A majority of suburban Phoenix women interviewed by Reuters said they are more concerned by soaring inflation than by the prospect of the Supreme Court overturning Roe v. Wade.
Reuters interviewed 21 women in the northern suburbs of Phoenix following Politico's report indicating the Court might rule to no longer uphold abortion rights. While suburban women played a crucial role in securing President Joe Biden's victory in 2020, Reuters described the interviews as a "cautionary tale" for Democrats hoping to capitalize on women's abortion concerns to win the 2022 midterms.
Sixteen of the 21 women interviewed described themselves as pro-choice, but just 2 of those 16 said abortion was their top issue in the upcoming elections. Half of the pro-choice women said they were undecided on whom they would vote for in Arizona's upcoming Senate election because of their anxiety about the economy.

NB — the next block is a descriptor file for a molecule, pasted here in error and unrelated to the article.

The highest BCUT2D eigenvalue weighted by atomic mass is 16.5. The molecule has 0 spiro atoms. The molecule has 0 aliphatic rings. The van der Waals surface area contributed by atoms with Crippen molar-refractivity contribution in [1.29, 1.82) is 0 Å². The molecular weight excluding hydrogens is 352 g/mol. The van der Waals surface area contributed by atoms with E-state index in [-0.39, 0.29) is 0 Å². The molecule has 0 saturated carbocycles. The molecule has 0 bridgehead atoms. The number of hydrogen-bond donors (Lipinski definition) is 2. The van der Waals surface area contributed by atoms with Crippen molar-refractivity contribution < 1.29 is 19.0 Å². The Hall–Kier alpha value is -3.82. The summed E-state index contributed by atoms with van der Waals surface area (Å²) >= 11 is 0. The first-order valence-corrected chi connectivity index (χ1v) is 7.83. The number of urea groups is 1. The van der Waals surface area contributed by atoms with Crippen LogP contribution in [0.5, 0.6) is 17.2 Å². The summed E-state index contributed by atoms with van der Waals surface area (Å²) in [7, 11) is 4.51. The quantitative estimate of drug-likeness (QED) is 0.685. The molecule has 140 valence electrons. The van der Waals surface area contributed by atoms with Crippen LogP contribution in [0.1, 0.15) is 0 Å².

Laura Wilson, a 61-year-old mother interviewed by Reuters who said she is pro-choice and voted for Biden in 2020, said abortion rights are not on her radar in 2022.
"It's the economy and jobs," Wilson told Reuters. She also blamed Biden for high inflation, which hit a 40-year high rate of 8.5 percent in March, and "too many homeless people on the streets."
Another pro-choice voter told Reuters she doesn't "have a strong opinion" on abortion. She's worried instead about paying twice more for groceries now than she was a year ago.
Arizona senator Mark Kelly is considered one of the most vulnerable Senate Democrats in 2022. RealClearPolitics rates his seat a "toss up" in November.